MassPrice is an incredibly powerful tool. By following the recommendations here, you’ll find yourself making more effective rules that will drive more profitable sales to your business.
Here at TCGplayer, we strive to provide you with the best avenue to support your businesses through online sales. One of the best ways for you to unlock value from your portfolios of trading cards is by developing your own prices for all of your products. Having prices that you manage in an intentional and informed manner will increase the chances that buyers will select your products. In other words, it’s not necessarily having the lowest price that will lead you to have a sale. It’s about having the right price at the moment when demand changes, and when the buyer is ready to pay that price. When you choose strategic prices, you will increase the chance that your products will sell at prices that provide you more margin, a fundamental focus that we all need to keep in mind, in order to be profitable. Successful sellers spend significant attention to this work.
Keeping hundreds or thousands of prices up to date manually takes a lot of work. To improve pricing efficiency, we developed MassPrice so sellers could price their inventory, in accordance with customized rules, with the push of a button. Today, I’m here to talk about best practices with MassPrice.
We’ll go through each step of creating a rule and figure out how to use MassPrice to fit your needs.
1: Define Products
The first step of creating your MassPrice rule is figuring out what products you want to be pricing. There are a few things here that you should pay close attention to.
- Rarity: Create different rules for the different rarities in your inventory. Prices among higher rarities can tend to be a bit more volatile than those for lower rarities. Having different rules for each rarity will allow you to fine tune the pricing for rarities that tend to vary more in pricing.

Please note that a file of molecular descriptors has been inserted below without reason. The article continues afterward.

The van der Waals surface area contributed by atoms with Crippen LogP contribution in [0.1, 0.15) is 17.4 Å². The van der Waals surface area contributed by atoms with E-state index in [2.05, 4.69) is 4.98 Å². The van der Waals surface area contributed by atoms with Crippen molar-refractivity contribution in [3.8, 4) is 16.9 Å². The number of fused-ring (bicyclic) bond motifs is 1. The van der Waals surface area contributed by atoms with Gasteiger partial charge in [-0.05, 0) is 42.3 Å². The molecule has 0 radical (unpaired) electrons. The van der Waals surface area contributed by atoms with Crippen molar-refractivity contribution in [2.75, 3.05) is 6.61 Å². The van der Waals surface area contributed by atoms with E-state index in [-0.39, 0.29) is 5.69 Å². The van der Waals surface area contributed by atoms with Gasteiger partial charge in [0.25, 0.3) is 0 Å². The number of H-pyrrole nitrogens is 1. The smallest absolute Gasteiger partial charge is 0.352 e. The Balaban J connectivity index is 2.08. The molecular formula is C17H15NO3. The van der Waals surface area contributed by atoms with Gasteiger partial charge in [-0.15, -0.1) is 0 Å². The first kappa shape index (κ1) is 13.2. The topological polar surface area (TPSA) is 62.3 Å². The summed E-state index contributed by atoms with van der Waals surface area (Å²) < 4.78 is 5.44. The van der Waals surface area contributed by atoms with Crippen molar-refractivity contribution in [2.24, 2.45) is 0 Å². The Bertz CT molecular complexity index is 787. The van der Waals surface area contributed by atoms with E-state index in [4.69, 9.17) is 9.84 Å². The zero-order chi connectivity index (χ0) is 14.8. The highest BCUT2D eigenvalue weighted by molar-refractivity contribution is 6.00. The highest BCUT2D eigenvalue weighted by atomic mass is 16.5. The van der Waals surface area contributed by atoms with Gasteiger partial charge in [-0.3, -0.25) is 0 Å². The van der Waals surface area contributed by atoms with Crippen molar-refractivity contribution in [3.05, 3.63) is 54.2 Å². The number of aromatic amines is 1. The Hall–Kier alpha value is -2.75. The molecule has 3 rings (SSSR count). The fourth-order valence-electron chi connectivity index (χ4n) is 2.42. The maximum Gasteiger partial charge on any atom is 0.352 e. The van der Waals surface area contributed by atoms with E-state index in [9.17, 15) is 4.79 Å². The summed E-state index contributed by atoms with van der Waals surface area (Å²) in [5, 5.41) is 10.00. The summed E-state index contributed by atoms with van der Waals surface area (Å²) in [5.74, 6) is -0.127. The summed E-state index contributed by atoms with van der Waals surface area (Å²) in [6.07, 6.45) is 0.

- Printings/Languages: Create different rules for your foil/holo cards and for your non-English cards. Due to these cards selling less frequently than their non-foil/holo or English equivalents, their Market Price tends to update less frequently.
- Price Filter: If you want to price your high and lower end inventory differently, utilize the Price Filter to gain even more control of your prices. This can be particularly helpful if you want to utilize different price points for different price bands within your inventory. This will also allow you to exclude higher end inventory from your rules, giving you the opportunity to manually price them to get the best return on your investment.
2: Defining My Selling Prices
Once you’ve defined your products, you then get to set how those products get priced. We’ll touch on how these prices can impact your rule.
Base prices on:
- TCG Market Price: Using data from sales of each card, we are able to determine what the going rate for each card is. This is a great price point to use when pricing fast-moving products (i.e. new sets or format staples). This price also works well with the MassPrice scheduler because you’ll know your prices are being compared to the going rate of the cards, rather than an individual price. Market price can be less useful for slower-moving, higher-value items, such as dual lands or other items that reflect fewer sales per month.